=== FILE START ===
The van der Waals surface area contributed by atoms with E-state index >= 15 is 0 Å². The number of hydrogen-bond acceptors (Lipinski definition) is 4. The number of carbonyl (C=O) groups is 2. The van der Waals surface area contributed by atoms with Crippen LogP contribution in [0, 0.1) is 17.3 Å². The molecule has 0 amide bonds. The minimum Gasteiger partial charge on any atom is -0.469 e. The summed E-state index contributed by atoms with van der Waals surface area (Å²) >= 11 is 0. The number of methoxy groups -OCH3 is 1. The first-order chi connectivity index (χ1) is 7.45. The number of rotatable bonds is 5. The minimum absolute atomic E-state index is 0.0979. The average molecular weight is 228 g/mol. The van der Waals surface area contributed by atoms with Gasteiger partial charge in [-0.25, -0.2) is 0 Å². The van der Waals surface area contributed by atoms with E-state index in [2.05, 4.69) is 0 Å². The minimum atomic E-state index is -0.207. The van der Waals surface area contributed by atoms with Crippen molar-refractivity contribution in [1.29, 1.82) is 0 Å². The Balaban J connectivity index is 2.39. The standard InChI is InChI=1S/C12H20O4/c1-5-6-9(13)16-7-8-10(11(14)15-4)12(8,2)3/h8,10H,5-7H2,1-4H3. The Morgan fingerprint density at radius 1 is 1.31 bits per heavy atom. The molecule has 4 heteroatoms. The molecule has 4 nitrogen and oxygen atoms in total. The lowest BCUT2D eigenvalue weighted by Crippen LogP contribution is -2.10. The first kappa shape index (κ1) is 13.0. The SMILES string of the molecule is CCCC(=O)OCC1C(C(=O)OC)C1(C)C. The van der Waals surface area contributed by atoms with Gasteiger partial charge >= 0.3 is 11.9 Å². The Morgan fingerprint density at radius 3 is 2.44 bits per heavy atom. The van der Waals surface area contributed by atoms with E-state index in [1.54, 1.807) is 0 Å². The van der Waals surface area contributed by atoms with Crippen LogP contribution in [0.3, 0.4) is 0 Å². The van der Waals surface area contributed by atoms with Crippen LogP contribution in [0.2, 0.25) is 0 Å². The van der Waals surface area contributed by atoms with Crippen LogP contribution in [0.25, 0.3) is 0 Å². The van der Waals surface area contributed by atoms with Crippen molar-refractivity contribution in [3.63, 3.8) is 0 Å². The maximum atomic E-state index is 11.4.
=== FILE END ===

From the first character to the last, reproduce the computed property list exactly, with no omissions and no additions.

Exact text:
The van der Waals surface area contributed by atoms with E-state index >= 15 is 0 Å². The number of hydrogen-bond acceptors (Lipinski definition) is 4. The number of carbonyl (C=O) groups is 2. The van der Waals surface area contributed by atoms with Crippen LogP contribution in [0, 0.1) is 17.3 Å². The molecule has 0 amide bonds. The minimum Gasteiger partial charge on any atom is -0.469 e. The summed E-state index contributed by atoms with van der Waals surface area (Å²) >= 11 is 0. The number of methoxy groups -OCH3 is 1. The first-order chi connectivity index (χ1) is 7.45. The number of rotatable bonds is 5. The minimum absolute atomic E-state index is 0.0979. The average molecular weight is 228 g/mol. The van der Waals surface area contributed by atoms with Gasteiger partial charge in [-0.25, -0.2) is 0 Å². The van der Waals surface area contributed by atoms with E-state index in [2.05, 4.69) is 0 Å². The minimum atomic E-state index is -0.207. The van der Waals surface area contributed by atoms with Crippen molar-refractivity contribution in [1.29, 1.82) is 0 Å². The Balaban J connectivity index is 2.39. The standard InChI is InChI=1S/C12H20O4/c1-5-6-9(13)16-7-8-10(11(14)15-4)12(8,2)3/h8,10H,5-7H2,1-4H3. The Morgan fingerprint density at radius 1 is 1.31 bits per heavy atom. The molecule has 4 heteroatoms. The molecule has 4 nitrogen and oxygen atoms in total. The lowest BCUT2D eigenvalue weighted by Crippen LogP contribution is -2.10. The first kappa shape index (κ1) is 13.0. The SMILES string of the molecule is CCCC(=O)OCC1C(C(=O)OC)C1(C)C. The van der Waals surface area contributed by atoms with Gasteiger partial charge >= 0.3 is 11.9 Å². The Morgan fingerprint density at radius 3 is 2.44 bits per heavy atom. The van der Waals surface area contributed by atoms with E-state index in [1.54, 1.807) is 0 Å². The van der Waals surface area contributed by atoms with Crippen LogP contribution in [0.3, 0.4) is 0 Å². The van der Waals surface area contributed by atoms with Crippen LogP contribution in [0.2, 0.25) is 0 Å². The van der Waals surface area contributed by atoms with Crippen LogP contribution in [0.25, 0.3) is 0 Å². The van der Waals surface area contributed by atoms with Crippen molar-refractivity contribution in [3.63, 3.8) is 0 Å². The maximum atomic E-state index is 11.4.